SUNDAY, June 26 (HealthDay News) -- Curbing calories is the key ingredient for diabetics seeking to lose weight, and low-fat diets that are either high in protein or high in carbs are equally effective, researchers say.
"I think there are two key messages from this study," said study lead author Jeremy D. Krebs, a senior lecturer with the school of medicine and health sciences at the University of Otago in Wellington, New Zealand. "The first is that no matter what diet we prescribe, people find it extremely difficult to sustain the changes from their habitual diet over a long time. But if they are able to follow either a high-protein diet or a high-carbohydrate diet, they can achieve modest weight loss."
Krebs said this first message conveys flexibility and allows people to choose the approach that best suits them and "even to swap between dietary approaches when they get bored."
The second point "is that for people with diabetes, if they can adhere to either diet and achieve weight loss, then they do get benefits in terms of their diabetes control and cardiovascular risk," he added.
Krebs and his colleagues are scheduled to report their findings Sunday in San Diego at the American Diabetes Association meeting.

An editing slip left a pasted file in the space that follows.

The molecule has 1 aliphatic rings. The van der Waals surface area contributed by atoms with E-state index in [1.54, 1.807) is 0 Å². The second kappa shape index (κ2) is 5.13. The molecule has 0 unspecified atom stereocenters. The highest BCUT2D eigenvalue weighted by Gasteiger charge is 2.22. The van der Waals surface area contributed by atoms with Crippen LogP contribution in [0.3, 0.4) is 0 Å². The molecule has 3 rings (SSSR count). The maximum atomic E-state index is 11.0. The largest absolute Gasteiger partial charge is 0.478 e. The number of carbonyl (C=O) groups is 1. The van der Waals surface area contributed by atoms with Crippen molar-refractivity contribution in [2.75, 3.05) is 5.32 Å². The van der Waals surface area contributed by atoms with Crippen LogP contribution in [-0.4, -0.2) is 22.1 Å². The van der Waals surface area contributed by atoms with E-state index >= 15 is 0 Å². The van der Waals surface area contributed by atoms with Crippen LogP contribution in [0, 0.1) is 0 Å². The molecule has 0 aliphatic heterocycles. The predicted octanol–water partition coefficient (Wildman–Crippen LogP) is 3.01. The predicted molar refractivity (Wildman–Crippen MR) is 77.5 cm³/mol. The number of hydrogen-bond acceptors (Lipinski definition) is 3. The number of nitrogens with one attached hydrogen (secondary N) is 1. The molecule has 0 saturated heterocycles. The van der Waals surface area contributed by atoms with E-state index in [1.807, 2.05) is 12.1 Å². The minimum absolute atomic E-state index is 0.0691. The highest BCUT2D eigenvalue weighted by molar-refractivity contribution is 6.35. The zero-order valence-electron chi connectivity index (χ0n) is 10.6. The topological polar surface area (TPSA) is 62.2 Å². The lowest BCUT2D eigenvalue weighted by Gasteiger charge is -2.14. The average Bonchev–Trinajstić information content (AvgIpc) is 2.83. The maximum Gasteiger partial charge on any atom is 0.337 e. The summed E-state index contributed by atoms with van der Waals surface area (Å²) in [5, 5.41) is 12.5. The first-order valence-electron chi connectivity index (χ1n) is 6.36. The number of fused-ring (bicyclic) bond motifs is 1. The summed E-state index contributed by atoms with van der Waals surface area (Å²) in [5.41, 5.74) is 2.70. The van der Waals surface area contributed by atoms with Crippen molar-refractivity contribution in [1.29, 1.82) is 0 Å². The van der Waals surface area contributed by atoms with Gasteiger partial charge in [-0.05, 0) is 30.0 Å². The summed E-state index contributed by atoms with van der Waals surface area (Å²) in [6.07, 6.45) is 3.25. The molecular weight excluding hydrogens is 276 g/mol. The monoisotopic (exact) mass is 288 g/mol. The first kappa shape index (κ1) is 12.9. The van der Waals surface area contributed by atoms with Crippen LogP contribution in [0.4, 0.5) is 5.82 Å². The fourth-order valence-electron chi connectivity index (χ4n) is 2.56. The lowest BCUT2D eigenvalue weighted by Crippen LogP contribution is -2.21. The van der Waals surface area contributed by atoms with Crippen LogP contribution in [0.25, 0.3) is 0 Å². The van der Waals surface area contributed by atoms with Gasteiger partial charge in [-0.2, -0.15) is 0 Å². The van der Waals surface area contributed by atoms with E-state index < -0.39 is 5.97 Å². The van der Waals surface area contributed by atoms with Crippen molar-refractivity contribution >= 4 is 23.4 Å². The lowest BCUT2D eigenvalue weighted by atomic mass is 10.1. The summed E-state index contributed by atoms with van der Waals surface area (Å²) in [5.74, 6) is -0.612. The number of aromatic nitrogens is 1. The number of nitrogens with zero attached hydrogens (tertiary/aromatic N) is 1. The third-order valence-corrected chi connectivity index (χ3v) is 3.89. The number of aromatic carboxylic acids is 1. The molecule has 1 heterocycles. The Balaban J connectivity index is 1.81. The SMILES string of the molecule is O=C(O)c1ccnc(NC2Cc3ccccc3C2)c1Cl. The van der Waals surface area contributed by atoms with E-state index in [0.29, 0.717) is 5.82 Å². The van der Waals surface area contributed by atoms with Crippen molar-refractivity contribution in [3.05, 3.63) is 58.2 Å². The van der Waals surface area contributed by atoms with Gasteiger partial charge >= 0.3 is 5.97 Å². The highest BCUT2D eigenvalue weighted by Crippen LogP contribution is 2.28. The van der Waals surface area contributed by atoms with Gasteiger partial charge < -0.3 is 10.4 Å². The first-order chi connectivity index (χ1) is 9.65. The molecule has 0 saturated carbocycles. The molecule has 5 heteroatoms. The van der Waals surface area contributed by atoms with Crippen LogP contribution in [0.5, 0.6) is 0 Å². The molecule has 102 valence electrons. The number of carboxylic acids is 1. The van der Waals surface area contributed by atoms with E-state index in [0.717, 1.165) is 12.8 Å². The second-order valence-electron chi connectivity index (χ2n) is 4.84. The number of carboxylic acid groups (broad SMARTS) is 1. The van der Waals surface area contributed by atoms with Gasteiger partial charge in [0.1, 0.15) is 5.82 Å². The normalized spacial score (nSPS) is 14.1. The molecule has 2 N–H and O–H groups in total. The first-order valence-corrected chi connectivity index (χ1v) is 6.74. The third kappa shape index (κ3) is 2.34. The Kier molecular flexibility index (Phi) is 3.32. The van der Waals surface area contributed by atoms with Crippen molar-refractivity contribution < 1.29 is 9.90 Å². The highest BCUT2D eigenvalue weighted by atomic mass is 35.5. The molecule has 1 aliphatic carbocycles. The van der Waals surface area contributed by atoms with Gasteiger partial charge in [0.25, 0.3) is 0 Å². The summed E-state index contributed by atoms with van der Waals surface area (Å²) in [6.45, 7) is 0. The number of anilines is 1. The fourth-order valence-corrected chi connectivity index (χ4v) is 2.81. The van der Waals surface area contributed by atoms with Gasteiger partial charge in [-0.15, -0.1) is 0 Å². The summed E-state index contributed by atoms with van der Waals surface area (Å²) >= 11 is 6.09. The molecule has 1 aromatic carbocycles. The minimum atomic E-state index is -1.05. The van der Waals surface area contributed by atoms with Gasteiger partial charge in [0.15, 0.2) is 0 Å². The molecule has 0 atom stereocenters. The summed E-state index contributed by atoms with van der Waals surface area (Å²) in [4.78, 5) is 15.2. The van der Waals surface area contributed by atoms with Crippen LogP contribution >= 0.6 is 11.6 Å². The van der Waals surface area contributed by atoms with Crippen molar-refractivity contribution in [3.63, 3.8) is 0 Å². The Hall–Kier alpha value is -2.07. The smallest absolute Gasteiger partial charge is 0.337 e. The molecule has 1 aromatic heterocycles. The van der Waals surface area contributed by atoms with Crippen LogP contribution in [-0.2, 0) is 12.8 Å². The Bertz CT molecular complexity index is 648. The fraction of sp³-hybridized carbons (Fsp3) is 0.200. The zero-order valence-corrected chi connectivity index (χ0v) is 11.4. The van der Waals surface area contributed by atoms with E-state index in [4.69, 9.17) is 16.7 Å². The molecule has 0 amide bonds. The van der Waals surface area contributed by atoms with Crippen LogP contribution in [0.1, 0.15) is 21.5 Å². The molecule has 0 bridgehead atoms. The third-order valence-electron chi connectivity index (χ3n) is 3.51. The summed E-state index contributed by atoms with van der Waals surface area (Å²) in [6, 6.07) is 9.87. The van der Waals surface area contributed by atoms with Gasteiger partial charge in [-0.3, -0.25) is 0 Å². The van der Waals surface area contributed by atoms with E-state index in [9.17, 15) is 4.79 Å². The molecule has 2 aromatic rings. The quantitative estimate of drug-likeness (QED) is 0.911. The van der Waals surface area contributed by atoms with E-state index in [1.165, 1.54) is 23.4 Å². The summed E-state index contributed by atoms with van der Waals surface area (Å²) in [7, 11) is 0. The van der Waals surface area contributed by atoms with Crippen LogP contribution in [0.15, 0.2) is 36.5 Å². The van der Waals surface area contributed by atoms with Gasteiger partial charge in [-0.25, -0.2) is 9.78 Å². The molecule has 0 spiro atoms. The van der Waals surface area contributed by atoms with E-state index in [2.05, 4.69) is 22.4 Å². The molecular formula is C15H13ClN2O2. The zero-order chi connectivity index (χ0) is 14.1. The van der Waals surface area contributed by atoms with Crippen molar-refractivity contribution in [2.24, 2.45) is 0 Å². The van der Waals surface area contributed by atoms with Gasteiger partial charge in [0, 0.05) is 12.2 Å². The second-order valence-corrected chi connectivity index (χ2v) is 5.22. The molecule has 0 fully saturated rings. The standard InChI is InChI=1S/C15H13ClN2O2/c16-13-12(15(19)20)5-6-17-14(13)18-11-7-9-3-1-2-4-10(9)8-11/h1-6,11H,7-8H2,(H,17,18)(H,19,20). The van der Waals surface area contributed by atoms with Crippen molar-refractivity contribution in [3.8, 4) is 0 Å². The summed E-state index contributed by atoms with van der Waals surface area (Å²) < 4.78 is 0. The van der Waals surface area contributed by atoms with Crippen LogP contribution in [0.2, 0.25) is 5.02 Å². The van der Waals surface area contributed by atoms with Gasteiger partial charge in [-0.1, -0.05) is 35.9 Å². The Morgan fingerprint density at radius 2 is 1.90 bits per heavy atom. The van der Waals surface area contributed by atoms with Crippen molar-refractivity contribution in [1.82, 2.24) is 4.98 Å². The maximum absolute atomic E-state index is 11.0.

To compare the potential benefits of two popular dietetic approaches, the authors tracked nearly 300 overweight men and women between the ages of 35 and 75 who were on a new, two-year nutritional program.
To start, all the participants had a body mass index greater than 27, meaning they were moderately overweight, and all had type 2 diabetes.
The researchers randomly assigned the participants to one of two groups: a low-fat/high-protein group or a low-fat/high-carb group.
For the first half year, all attended twice-weekly group sessions led by a dietitian; for the following six months, sessions took place monthly.
Weight and waist
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